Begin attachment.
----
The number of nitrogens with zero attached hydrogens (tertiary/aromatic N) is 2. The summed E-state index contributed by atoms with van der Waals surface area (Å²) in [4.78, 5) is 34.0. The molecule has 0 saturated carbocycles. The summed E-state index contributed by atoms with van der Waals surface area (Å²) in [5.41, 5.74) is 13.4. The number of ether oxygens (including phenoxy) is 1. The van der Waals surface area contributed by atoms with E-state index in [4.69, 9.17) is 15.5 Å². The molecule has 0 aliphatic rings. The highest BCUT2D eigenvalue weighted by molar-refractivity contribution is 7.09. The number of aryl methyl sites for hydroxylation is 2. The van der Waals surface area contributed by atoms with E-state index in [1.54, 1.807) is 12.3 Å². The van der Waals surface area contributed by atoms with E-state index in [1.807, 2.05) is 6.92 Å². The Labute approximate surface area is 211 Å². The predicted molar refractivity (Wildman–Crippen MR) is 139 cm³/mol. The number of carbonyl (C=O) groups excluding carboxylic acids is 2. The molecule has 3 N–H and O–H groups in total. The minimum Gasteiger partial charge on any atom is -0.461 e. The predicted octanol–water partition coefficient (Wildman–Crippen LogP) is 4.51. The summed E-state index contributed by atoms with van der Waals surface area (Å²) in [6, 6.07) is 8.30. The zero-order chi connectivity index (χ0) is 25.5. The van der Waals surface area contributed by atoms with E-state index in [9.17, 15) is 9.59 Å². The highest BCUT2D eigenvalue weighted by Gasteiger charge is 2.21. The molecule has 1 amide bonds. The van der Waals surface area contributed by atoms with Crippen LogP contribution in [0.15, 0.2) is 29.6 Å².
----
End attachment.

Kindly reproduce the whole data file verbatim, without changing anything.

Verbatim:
The number of nitrogens with zero attached hydrogens (tertiary/aromatic N) is 2. The summed E-state index contributed by atoms with van der Waals surface area (Å²) in [4.78, 5) is 34.0. The molecule has 0 saturated carbocycles. The summed E-state index contributed by atoms with van der Waals surface area (Å²) in [5.41, 5.74) is 13.4. The number of ether oxygens (including phenoxy) is 1. The van der Waals surface area contributed by atoms with E-state index in [4.69, 9.17) is 15.5 Å². The molecule has 0 aliphatic rings. The highest BCUT2D eigenvalue weighted by molar-refractivity contribution is 7.09. The number of aryl methyl sites for hydroxylation is 2. The van der Waals surface area contributed by atoms with E-state index in [1.54, 1.807) is 12.3 Å². The van der Waals surface area contributed by atoms with E-state index in [1.807, 2.05) is 6.92 Å². The Labute approximate surface area is 211 Å². The predicted molar refractivity (Wildman–Crippen MR) is 139 cm³/mol. The number of carbonyl (C=O) groups excluding carboxylic acids is 2. The molecule has 3 N–H and O–H groups in total. The minimum Gasteiger partial charge on any atom is -0.461 e. The predicted octanol–water partition coefficient (Wildman–Crippen LogP) is 4.51. The summed E-state index contributed by atoms with van der Waals surface area (Å²) in [6, 6.07) is 8.30. The zero-order chi connectivity index (χ0) is 25.5. The van der Waals surface area contributed by atoms with E-state index in [9.17, 15) is 9.59 Å². The highest BCUT2D eigenvalue weighted by Gasteiger charge is 2.21. The molecule has 1 amide bonds. The van der Waals surface area contributed by atoms with Crippen LogP contribution in [0.15, 0.2) is 29.6 Å².